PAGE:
The subject of today’s Coffee Spot, Lily London, is on a slightly smaller scale, occupying one of two old telephone boxes at the High Street end of Tunsgate, nestling around the back of the grand edifice that is Tunsgate Arch. Serving its own coffee, imported from Brazil by the owner, and roasted by Plot Roasting, Lily London offers a standard espresso-based menu, along with retail bags of the coffee. Unsurprisingly, it’s takeaway cups only, so don’t forget to bring your own.
For those that don’t know, there are a number of Gourmet Coffee Bars dotted around the country, principally (but not exclusively) at stations in the Midlands and North West England. Crewe is the one I’m most familiar with, although in fairness, that should be “ones” since there are two kiosks, a smaller one on Platform 6 and the one I usually end up at, on Platform 5. Both have a similar offering, with a standard espresso-based menu from Clifton Coffee Roasters and a range of sandwiches, crisps, cakes and pastries if you’re hungry.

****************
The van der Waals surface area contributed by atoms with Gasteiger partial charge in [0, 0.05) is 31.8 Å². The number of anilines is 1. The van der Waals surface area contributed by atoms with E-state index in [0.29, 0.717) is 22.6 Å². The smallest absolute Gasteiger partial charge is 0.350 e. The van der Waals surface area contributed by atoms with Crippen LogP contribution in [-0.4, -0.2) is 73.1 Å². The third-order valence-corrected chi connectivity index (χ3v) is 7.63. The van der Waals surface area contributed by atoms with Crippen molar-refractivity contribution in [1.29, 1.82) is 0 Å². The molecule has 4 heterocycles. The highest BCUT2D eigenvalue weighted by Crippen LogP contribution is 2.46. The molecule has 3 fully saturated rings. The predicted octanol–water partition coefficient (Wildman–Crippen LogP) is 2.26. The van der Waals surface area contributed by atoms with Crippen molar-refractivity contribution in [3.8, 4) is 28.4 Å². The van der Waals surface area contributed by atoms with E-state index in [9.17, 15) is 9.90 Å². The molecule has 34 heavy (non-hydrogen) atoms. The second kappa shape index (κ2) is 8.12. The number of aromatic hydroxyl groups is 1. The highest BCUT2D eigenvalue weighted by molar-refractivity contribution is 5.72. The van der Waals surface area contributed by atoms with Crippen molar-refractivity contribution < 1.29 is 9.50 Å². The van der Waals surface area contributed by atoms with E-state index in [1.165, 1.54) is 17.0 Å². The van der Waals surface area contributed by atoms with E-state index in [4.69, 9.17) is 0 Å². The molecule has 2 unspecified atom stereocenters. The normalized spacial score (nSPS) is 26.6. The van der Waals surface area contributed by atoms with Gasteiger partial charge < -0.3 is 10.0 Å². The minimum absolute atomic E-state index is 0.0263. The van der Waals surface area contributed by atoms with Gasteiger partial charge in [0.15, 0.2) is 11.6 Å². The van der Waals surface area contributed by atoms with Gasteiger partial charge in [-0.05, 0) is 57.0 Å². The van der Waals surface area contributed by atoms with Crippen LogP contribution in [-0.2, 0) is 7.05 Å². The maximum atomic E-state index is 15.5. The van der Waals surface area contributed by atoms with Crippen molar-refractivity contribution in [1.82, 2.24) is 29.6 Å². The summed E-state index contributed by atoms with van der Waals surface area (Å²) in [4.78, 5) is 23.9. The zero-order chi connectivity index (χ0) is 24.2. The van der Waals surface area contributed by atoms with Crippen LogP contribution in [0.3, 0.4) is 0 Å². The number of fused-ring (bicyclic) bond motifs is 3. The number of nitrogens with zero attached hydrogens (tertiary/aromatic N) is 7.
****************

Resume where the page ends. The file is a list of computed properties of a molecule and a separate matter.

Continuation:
The container is back! Yes, that’s right, Beany Green, that little container of sunshine at the foot of the Hungerford Bridge on the South Bank, is back! It had actually reopened a few weeks ago, but when I went up to London in mid-July, I discovered that it was closed again due to essential bridge repairs. However, I was not to be denied and, when I went through London on Monday, I made of a point of calling in to find that it was open again!
For those that don’t know, this is one of the original Beany Green coffee shops, which opened in June 2014. These days it’s more a bar serving good coffee, although during the day it still has a coffee shop vibe. Essentially an outdoor operation, it hasn’t been too badly affected by COVID-19, although it (and the surrounding area) is much quieter than it used to be.